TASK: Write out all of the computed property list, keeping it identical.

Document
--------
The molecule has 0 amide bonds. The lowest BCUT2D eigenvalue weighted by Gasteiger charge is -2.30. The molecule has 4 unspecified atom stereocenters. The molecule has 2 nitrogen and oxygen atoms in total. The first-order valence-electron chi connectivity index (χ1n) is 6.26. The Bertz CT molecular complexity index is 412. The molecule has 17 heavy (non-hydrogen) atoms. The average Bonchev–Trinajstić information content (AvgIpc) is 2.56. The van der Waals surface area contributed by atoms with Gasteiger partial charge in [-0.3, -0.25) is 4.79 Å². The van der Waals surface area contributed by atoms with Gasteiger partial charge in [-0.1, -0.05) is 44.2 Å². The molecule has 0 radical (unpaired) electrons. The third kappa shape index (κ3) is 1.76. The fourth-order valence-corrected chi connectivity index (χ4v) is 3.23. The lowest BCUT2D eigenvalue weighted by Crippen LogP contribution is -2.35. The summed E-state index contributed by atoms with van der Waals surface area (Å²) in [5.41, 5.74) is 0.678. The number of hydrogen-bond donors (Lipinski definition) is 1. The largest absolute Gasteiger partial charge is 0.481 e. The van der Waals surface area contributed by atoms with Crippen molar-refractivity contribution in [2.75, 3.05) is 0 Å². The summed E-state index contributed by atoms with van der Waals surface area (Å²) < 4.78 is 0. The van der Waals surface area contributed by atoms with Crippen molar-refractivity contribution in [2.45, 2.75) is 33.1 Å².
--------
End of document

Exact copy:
The molecule has 0 amide bonds. The lowest BCUT2D eigenvalue weighted by Gasteiger charge is -2.30. The molecule has 4 unspecified atom stereocenters. The molecule has 2 nitrogen and oxygen atoms in total. The first-order valence-electron chi connectivity index (χ1n) is 6.26. The Bertz CT molecular complexity index is 412. The molecule has 17 heavy (non-hydrogen) atoms. The average Bonchev–Trinajstić information content (AvgIpc) is 2.56. The van der Waals surface area contributed by atoms with Gasteiger partial charge in [-0.3, -0.25) is 4.79 Å². The van der Waals surface area contributed by atoms with Gasteiger partial charge in [-0.1, -0.05) is 44.2 Å². The molecule has 0 radical (unpaired) electrons. The third kappa shape index (κ3) is 1.76. The fourth-order valence-corrected chi connectivity index (χ4v) is 3.23. The lowest BCUT2D eigenvalue weighted by Crippen LogP contribution is -2.35. The summed E-state index contributed by atoms with van der Waals surface area (Å²) in [5.41, 5.74) is 0.678. The number of hydrogen-bond donors (Lipinski definition) is 1. The largest absolute Gasteiger partial charge is 0.481 e. The van der Waals surface area contributed by atoms with Crippen molar-refractivity contribution in [2.75, 3.05) is 0 Å². The summed E-state index contributed by atoms with van der Waals surface area (Å²) < 4.78 is 0. The van der Waals surface area contributed by atoms with Crippen molar-refractivity contribution in [2.45, 2.75) is 33.1 Å².